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April 7, 2017

Senate confirms Trump's Supreme Court nominee. Here's what that could mean for health care.

Daily Briefing

    The Senate on Friday voted 54-45 to confirm President Trump's nominee for the Supreme Court, Neil Gorsuch.

    Gorsuch, 49, serves on the 10th U.S. Circuit Court of Appeals in Denver. Several observers have said Gorsuch's temperament and philosophy resemble those of former Justice Antonin Scalia, whose death created the vacancy that Gorsuch will fill, and that Gorsuch is likely to join the court's conservative-leaning justices.

    New justices typically do not participate in cases that have already been heard but not ruled upon, unless they are needed to break a tie, according to Amy Howe, editor and reporter at SCOTUSblog. When a tie-breaking vote is needed, Howe said, "The court usually orders a re-argument." For instance, she noted that re-arguments were held "a couple of times" during the transition between Justice Sandra Day O'Connor and Justice Samuel Alito.

    The Supreme Court currently is considering two health care cases, including one that potentially could require a tie-breaking vote:

    Life Technologies Corporation v. Promega Corporation. The justices are considering whether the biotechnology company Life Technologies infringed on patents related to genetic-testing kits held by the company Promega. Currently, only seven justices are expected to vote on the case because Chief Justice John Roberts withdrew from the case due to a potential conflict of interest.

    Advocate Health Care v. Stapleton, St. Peter's Healthcare v. Kaplan, and Dignity Health v. Rollins. These three cases have been consolidated into one case in which the justices are considering whether pension plans maintained by church-affiliated employers, such as not-for-profit religious hospitals, qualify for religious exemptions to the Employee Retirement Income Security Act of 1974 (ERISA). The justices heard oral arguments in this case last month.

    Confirmation hearings

    During his Senate confirmation hearings, Gorsuch faced scrutiny from Senate Democrats on the Senate Judiciary Committee over his stances on several health issues, including contraception access and abortion rights.

    Gorsuch has twice ruled against the Affordable Care Act's (ACA) contraceptive coverage rules, and though he has not ruled on cases regarding medically assisted suicide or abortion, several observers have said they expect him to support the constitutionality of restrictions on abortion should the issue make its way back to the Supreme Court.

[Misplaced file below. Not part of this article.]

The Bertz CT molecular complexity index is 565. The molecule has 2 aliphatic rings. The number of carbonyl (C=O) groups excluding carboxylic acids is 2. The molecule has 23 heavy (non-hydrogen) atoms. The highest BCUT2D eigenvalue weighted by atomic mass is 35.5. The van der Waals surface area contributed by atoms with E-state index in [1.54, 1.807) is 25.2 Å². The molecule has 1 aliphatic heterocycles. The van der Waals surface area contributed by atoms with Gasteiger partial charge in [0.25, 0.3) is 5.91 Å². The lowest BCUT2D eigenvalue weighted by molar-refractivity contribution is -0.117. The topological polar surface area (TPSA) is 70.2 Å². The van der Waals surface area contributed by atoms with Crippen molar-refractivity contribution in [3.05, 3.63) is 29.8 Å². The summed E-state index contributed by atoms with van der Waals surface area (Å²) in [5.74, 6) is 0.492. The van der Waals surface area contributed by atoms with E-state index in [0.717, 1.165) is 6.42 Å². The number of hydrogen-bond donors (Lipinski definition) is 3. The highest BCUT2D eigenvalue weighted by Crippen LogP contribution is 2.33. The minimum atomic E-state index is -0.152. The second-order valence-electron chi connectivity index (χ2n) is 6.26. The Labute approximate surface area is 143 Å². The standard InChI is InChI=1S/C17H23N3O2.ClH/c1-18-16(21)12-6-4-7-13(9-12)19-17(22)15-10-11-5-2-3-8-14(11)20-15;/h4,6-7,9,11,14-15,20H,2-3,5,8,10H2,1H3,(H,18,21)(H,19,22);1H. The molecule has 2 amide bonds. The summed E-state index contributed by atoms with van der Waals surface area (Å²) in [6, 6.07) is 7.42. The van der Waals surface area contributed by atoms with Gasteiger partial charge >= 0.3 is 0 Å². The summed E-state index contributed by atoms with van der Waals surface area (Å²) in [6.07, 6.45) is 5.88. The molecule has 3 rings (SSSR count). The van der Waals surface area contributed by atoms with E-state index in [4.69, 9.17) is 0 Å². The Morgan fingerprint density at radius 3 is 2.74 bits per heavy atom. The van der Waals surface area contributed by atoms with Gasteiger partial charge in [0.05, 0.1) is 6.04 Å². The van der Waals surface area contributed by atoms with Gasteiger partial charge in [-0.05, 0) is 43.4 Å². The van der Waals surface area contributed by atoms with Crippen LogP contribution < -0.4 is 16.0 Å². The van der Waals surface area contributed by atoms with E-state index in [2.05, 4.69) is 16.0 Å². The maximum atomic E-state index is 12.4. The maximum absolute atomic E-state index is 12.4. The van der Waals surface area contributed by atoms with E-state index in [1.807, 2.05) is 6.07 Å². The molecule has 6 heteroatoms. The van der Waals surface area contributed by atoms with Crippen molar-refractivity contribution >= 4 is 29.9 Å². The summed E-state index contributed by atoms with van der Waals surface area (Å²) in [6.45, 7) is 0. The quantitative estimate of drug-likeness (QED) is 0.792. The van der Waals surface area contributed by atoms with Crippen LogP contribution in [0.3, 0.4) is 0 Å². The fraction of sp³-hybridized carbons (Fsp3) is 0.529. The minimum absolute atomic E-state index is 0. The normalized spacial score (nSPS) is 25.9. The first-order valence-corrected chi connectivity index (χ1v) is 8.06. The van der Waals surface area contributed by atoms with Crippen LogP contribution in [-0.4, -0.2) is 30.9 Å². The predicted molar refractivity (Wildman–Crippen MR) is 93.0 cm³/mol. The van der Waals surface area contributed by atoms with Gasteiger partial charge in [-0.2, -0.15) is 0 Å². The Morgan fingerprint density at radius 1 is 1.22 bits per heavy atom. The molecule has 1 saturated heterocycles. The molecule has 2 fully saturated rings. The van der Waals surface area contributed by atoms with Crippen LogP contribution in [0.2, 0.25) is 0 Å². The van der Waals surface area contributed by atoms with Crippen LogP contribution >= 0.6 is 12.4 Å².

Sen. Dick Durbin (D-Ill.) said Gorsuch's opinion in the Hobby Lobby v. Sebelius case expanded corporate rights "at the expense of the voices and choices of the American people" and that he found the legal theories Gorsuch used in the opinion "painful."

    Gorsuch told senators during the hearings that both of the contraceptive cases were "hard" and that he and his colleagues took a textualist approach to the cases, which he would use in other cases if confirmed. He said, "I will apply the law faithfully, fearlessly and without regard of persons," adding, "Anyone, any law is going to get a fair and square deal with me."

    In regard to abortion cases, Gorsuch repeatedly emphasized the importance legal precedents in cases such as Roe v. Wade. Gorsuch said Roe was a precedent that had been "reaffirmed several times" and that such precedent should be approached with deference. He said, "I'm not in a position to tell you if I personally like or dislike a certain precedent," adding, "Precedent is like our shared family history as judges. It deserves our respect because it represents our collective wisdom."

    Nuclear option

    In order to confirm Gorsuch, Senate Majority Leader Mitch McConnell (R-Ky.) on Thursday deployed the so-called "nuclear option," and changed Senate rules on a 52-48 vote to bypass a Democratic filibuster of Gorsuch's nomination.

    The procedural change eliminates the 60-vote threshold required to end a filibuster of Supreme Court nominees, and, according to the Times, "fundamentally alter[s] the way the Senate handles one of its most significant duties." Senate Democrats first changed the rules in 2013 to get around Republican filibusters of presidential nominees to lower courts and government posts, but lawmakers previously had left the filibuster option in place for Supreme Court nominees.

    Democratic minority leader Sen. Chuck Schumer (D-N.Y.) warned against the long-term repercussions of the move, saying, "When history weighs what happened, the responsibility for changing the rules will fall on the Republicans' and Leader McConnell’s shoulders" (Liptak/Flegenheimer, New York Times, 4/7; Flegenheimer, New York Times, 4/6; Teichert, Modern Healthcare, 3/21; Teichert, Modern Healthcare, 3/20).

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